The Battle of the Somme has given the associated river a lasting infamy.
David Simon's New Orleans-based drama <em>Treme</em> has a brilliant sense of narrative, isn't showy, and defies easy definition. So why isn't it as famous as <em>The Wire</em>?
The revelation that Jim Davidson, Evander Holyfield and Dappy from N-Dubz are acting like misogynists is hardly shocking. The depressing and dispiriting thing is how ordinary and everyday their attitudes are, and how little their behaviour was challenged.
Whose wankfest is this anyway? The BBC's <em>Sherlock</em> doesn’t just engage with fan fiction - it <em>is</em> fan fiction.
Nigella Lawson’s new reality show <em>The Taste</em> is a phoney, derivative reality show with no charm or drama.
Sasheer Zamata has joined the long-running US comedy show, becoming its first black female cast member since 2007. She's only the fifth black female cast member since 1975. Why?
On the boiling of eggs and heads.
Once your audience are also your investors, can you ever do anything innovative or surprising?
Immersing ourselves in hours of television at a time isn't just a new way to absorb great art - it's the best way to keep up with our increasingly-global shared culture.
Rachel Cooke tells us what to watch – and what to avoid.
Five nights of Lee's grim tales is not nearly enough.
It reminds me that TV executives can get things right, which is bloody annoying.
Come on, there must still be some angles out there nobody's tried.
From genocide to Thatcherism, Whovian politics are not as simple as you think.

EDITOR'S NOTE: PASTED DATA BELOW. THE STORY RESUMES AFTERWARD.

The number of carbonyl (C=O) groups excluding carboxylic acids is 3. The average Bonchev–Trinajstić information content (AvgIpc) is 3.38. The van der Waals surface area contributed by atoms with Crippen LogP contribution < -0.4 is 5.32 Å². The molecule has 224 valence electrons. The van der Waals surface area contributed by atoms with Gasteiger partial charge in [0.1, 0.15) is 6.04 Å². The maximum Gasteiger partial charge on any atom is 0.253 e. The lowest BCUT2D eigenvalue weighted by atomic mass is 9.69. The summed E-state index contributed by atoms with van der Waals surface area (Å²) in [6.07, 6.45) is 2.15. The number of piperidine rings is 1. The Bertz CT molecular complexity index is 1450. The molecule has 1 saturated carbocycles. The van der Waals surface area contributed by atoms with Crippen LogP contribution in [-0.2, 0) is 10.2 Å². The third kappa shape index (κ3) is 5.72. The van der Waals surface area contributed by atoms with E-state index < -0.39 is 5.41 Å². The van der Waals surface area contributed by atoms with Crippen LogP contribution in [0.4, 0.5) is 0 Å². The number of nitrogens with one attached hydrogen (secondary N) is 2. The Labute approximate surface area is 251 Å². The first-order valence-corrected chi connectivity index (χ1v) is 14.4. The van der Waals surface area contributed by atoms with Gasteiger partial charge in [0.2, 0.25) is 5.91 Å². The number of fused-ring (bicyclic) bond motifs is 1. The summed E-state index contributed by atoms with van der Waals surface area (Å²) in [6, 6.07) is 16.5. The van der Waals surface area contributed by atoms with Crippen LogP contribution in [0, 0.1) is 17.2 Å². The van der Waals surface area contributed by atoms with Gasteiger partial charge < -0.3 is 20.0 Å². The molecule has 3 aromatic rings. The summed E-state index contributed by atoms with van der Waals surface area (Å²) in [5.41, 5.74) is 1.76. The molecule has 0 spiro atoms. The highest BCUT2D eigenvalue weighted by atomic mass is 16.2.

Let's hope that that ITV grasps just how bad a writer Julian Fellowes is soon, and locks him in a room for a month with only Chris Morris and some classic Coronation Street on DVD for company.
The ten-year-old programme is a profoundly effective show and tell: extracts from a decent recording of a piece of classical music are stopped occasionally for analysis, using phrases such as, “We can sense a deepening here."
Science shows why Doctor Who is so special.
Ten minutes into the programme it was evident that the people of Mountsorrel in Leicestershire were exceptional.
One time I switched on to Two Lochs Radio to find a lady in despair looking at a ruined pie dish. “I don’t know what to suggest, Glenys,” said one of the station’s 38 volunteer presenters. “But I definitely think you should take it back. Pyrex is supposed
It’s scary enough, this tale of a psychopath who seeks revenge for perceived slights even from those who have basically done him nothing but good. But I'm not convinced.
It may be affable buffoonery, but BT’s impressive commitment to the long haul is evident at every turn.
There seems to be an epidemic in television of middle-aged to elderly men thinking that they have important thoughts on women on television and that those thoughts aren’t the rantings of a sexist berk.
Popular portrayals have always depicted the world of the Borgias as being full of murderers, sadists and moral degenerates - but was it really so bad?
Ordinary, unscripted teachers do what no amount of professional PR ever could in this unexpectedly brilliant programme.
It was his stay in St Petersburg that touched and horrified most. The reedy young activists he met were so brave – they made me think of silver birch trees in a violent ice storm – and we got a frighteningly authentic whiff of the prevailing atmosphere.
There was a dual tone throughout this programme: a kind of impatient casting up of the eyes to heaven about Britain’s lack of tax incentives for luxury craftsmen, and a deep smugness that many of our producers have neither the backing nor even any remote
Raymond Blanc's comment that the hugely popular baking show contains "not much skills, female tears" is symptomatic of widespread prejudice about women's roles at home and at work.
Kerry Washington, star of <em>Scandal</em>, is the first black woman to be starring in a US primetime network show since the 1970s.
This was a pale imitation of a pale imitation - but I loved it.